The head of the United Nations Children’s Fund (UNICEF) has met with victims of recent storms in the Philippines, witnessing the damage wrought by the typhoon and subsequent floods and hearing first-hand accounts of the devastation.Ann M. Veneman, Executive Director of UNICEF, yesterday toured communities in Pasig City, part of the Manila metropolitan area and one of the hardest-hit districts in the wake of Tropical Storm Ondoy (also known as Ketsana) late last month.About 300 Filipinos died and hundreds of thousands of others were displaced from their homes by the storm, which brought the equivalent of a year’s worth of rain in just 12 hours to some areas of Manila. Many families have had to seek temporary shelter in schools and other public buildings.“My heart goes out to the families I met today, who now have no home but the corner of a school classroom,” Ms. Veneman said, noting that she was encouraged by news that many children are starting to return to school classes.One of the people the UNICEF chief met was Rossana Balboa, a 40-year-old mother who is staying in a classroom of a local school with her family and five other families.“It’s been very difficult,” she told Ms. Veneman. “My husband is sick and because of the flood he doesn’t work, so we don’t have money for medicines.”UNICEF has provided authorities in Pasig City and other neighbourhoods with family kits containing such items as water cans, blankets, mosquito nets and sleeping mats. Water and hygiene kits are also being issued to ensure that families have clean water for drinking and cooking.UN agencies have appealed for $74 million to help victims recover from both Ondoy and the more recent Typhoon Parma, which struck more rural areas of the northern Philippines when it made landfall in recent days.The UN Office for the Coordination of Humanitarian Affairs (OCHA) reported that the region continues to be beset by floods and mudslides as a result of the latest intense rains, which have exacerbated the problems caused by Ondoy.Yesterday Ms. Veneman also met with Gloria Macapagal Arroyo, President of the Philippines, to discuss how UNICEF can best assist authorities provide emergency relief to flood victims.John Holmes, the Under-Secretary-General for Humanitarian Affairs and UN Emergency Relief Coordinator, will arrive in the Philippines on Monday for a two-day visit of his own to meet with senior officials and review the emergency response. 9 October 2009The head of the United Nations Children’s Fund (UNICEF) has met with victims of recent storms in the Philippines, witnessing the damage wrought by the typhoon and subsequent floods and hearing first-hand accounts of the devastation. read more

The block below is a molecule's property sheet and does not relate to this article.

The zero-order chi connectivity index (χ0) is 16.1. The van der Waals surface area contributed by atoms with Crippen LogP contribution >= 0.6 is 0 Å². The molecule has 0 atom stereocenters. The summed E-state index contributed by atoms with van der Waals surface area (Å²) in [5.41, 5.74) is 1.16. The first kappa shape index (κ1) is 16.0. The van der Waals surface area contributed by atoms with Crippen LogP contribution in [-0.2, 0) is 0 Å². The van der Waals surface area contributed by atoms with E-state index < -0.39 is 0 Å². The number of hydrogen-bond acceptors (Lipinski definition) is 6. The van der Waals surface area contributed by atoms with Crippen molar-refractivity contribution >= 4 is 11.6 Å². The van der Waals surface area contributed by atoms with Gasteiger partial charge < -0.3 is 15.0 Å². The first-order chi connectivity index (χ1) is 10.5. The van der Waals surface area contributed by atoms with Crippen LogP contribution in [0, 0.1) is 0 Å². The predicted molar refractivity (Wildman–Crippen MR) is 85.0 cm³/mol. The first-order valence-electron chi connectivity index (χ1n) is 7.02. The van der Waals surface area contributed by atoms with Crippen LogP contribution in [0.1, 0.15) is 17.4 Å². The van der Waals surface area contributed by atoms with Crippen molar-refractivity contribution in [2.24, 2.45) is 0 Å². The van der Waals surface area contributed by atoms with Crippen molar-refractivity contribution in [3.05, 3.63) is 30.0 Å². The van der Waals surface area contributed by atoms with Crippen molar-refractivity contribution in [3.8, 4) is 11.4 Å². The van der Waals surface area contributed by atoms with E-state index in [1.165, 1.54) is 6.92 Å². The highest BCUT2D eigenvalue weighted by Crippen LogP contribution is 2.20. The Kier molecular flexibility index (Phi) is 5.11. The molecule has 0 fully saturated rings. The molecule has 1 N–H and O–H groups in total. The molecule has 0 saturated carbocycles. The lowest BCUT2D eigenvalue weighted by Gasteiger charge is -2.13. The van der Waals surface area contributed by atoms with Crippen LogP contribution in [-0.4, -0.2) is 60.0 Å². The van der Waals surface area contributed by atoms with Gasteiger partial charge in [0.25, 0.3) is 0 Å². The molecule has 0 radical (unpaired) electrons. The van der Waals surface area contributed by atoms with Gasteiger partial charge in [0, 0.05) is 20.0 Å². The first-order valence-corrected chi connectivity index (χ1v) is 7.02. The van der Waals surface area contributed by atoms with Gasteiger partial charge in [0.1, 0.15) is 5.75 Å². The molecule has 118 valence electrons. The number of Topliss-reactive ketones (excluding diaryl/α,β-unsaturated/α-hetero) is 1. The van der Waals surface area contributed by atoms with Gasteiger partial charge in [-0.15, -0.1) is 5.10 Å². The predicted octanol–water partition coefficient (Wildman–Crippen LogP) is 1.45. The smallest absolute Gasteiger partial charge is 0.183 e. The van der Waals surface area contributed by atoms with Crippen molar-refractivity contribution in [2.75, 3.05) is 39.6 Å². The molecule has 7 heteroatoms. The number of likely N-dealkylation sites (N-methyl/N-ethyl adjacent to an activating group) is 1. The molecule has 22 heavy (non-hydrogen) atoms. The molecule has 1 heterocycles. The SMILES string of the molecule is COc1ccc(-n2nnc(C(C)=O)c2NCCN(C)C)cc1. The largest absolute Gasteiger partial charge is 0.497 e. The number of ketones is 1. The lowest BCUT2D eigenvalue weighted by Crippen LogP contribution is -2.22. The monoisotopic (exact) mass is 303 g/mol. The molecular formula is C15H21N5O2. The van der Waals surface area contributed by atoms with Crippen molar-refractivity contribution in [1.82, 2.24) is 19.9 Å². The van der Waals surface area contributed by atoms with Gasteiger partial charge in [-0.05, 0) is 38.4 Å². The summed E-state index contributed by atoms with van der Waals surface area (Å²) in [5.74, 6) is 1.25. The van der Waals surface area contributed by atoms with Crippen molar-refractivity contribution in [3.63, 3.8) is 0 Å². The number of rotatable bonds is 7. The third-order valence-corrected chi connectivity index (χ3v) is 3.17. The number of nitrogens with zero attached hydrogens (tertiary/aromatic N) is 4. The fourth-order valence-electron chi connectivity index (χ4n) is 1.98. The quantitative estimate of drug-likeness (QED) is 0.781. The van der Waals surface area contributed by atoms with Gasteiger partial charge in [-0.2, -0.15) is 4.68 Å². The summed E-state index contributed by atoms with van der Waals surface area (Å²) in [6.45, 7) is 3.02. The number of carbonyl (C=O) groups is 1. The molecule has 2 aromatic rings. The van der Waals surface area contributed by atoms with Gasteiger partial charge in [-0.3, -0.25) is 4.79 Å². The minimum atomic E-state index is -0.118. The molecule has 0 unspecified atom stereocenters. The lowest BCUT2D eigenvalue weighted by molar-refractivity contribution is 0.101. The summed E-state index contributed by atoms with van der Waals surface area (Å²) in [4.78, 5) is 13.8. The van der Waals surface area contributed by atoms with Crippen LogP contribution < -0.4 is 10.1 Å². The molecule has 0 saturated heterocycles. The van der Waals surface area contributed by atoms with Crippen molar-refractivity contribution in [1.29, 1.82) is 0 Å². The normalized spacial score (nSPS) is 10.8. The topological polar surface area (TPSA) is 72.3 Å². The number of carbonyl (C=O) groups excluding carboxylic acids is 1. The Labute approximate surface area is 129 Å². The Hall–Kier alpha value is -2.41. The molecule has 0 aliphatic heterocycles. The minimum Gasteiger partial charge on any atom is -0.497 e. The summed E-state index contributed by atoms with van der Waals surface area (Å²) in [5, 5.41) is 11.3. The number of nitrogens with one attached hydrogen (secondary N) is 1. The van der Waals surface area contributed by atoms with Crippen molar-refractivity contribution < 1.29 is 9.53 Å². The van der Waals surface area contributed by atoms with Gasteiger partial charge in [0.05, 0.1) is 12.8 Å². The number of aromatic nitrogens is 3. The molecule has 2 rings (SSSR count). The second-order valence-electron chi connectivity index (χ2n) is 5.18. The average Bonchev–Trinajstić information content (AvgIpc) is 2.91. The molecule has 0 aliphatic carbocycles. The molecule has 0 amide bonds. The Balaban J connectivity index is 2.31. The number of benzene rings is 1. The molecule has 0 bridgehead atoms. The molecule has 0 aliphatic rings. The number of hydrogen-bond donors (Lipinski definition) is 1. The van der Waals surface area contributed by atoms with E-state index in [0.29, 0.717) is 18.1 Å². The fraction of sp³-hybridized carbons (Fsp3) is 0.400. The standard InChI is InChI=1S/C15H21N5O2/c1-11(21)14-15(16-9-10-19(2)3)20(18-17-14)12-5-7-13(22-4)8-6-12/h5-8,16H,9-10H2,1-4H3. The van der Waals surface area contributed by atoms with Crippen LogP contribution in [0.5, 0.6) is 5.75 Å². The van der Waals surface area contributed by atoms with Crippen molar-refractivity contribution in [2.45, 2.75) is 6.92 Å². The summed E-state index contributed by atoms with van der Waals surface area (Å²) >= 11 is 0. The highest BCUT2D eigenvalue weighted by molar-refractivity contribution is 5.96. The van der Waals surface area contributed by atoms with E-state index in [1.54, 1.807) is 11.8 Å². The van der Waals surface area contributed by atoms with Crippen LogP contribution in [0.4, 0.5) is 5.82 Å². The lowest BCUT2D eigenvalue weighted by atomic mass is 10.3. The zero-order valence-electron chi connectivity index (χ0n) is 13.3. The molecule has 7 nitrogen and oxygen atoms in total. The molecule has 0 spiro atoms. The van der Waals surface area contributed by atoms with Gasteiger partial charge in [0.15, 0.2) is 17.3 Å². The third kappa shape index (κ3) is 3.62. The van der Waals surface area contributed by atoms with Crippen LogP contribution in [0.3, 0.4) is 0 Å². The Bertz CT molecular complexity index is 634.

Gender inequality the focus of Migiros visit to Denmark and Spain